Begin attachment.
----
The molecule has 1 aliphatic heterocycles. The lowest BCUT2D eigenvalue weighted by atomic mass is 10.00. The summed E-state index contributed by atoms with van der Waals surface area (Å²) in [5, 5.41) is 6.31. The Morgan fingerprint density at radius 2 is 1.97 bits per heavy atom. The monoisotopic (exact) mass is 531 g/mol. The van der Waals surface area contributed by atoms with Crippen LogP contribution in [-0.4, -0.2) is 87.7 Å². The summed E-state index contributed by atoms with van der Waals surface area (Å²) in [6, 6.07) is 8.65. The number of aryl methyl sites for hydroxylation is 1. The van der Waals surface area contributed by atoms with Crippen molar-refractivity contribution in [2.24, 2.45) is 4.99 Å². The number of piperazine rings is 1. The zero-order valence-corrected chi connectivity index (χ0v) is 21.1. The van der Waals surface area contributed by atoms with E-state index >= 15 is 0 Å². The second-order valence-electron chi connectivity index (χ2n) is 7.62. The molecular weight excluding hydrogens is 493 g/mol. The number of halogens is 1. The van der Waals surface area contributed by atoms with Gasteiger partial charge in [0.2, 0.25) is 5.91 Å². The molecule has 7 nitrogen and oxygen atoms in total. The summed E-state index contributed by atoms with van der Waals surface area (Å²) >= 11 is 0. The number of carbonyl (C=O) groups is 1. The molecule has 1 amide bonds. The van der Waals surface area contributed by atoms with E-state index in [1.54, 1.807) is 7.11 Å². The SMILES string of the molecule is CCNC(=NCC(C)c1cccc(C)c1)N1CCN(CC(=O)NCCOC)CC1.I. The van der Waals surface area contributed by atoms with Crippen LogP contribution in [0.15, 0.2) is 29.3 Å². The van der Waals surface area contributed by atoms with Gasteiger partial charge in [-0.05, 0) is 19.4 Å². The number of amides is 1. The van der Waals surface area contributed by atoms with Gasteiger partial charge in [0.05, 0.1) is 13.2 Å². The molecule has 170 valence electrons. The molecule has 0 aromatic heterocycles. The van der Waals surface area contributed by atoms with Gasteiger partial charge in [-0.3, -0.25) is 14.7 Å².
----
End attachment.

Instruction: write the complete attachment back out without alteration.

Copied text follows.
The molecule has 1 aliphatic heterocycles. The lowest BCUT2D eigenvalue weighted by atomic mass is 10.00. The summed E-state index contributed by atoms with van der Waals surface area (Å²) in [5, 5.41) is 6.31. The Morgan fingerprint density at radius 2 is 1.97 bits per heavy atom. The monoisotopic (exact) mass is 531 g/mol. The van der Waals surface area contributed by atoms with Crippen LogP contribution in [-0.4, -0.2) is 87.7 Å². The summed E-state index contributed by atoms with van der Waals surface area (Å²) in [6, 6.07) is 8.65. The number of aryl methyl sites for hydroxylation is 1. The van der Waals surface area contributed by atoms with Crippen molar-refractivity contribution in [2.24, 2.45) is 4.99 Å². The number of piperazine rings is 1. The zero-order valence-corrected chi connectivity index (χ0v) is 21.1. The van der Waals surface area contributed by atoms with E-state index >= 15 is 0 Å². The second-order valence-electron chi connectivity index (χ2n) is 7.62. The molecular weight excluding hydrogens is 493 g/mol. The number of halogens is 1. The van der Waals surface area contributed by atoms with Gasteiger partial charge in [0.2, 0.25) is 5.91 Å². The molecule has 7 nitrogen and oxygen atoms in total. The summed E-state index contributed by atoms with van der Waals surface area (Å²) >= 11 is 0. The number of carbonyl (C=O) groups is 1. The molecule has 1 amide bonds. The van der Waals surface area contributed by atoms with E-state index in [1.54, 1.807) is 7.11 Å². The SMILES string of the molecule is CCNC(=NCC(C)c1cccc(C)c1)N1CCN(CC(=O)NCCOC)CC1.I. The van der Waals surface area contributed by atoms with Crippen LogP contribution in [0.15, 0.2) is 29.3 Å². The van der Waals surface area contributed by atoms with Gasteiger partial charge in [-0.05, 0) is 19.4 Å². The number of amides is 1. The van der Waals surface area contributed by atoms with Gasteiger partial charge in [0.05, 0.1) is 13.2 Å². The molecule has 170 valence electrons. The molecule has 0 aromatic heterocycles. The van der Waals surface area contributed by atoms with Gasteiger partial charge in [-0.3, -0.25) is 14.7 Å².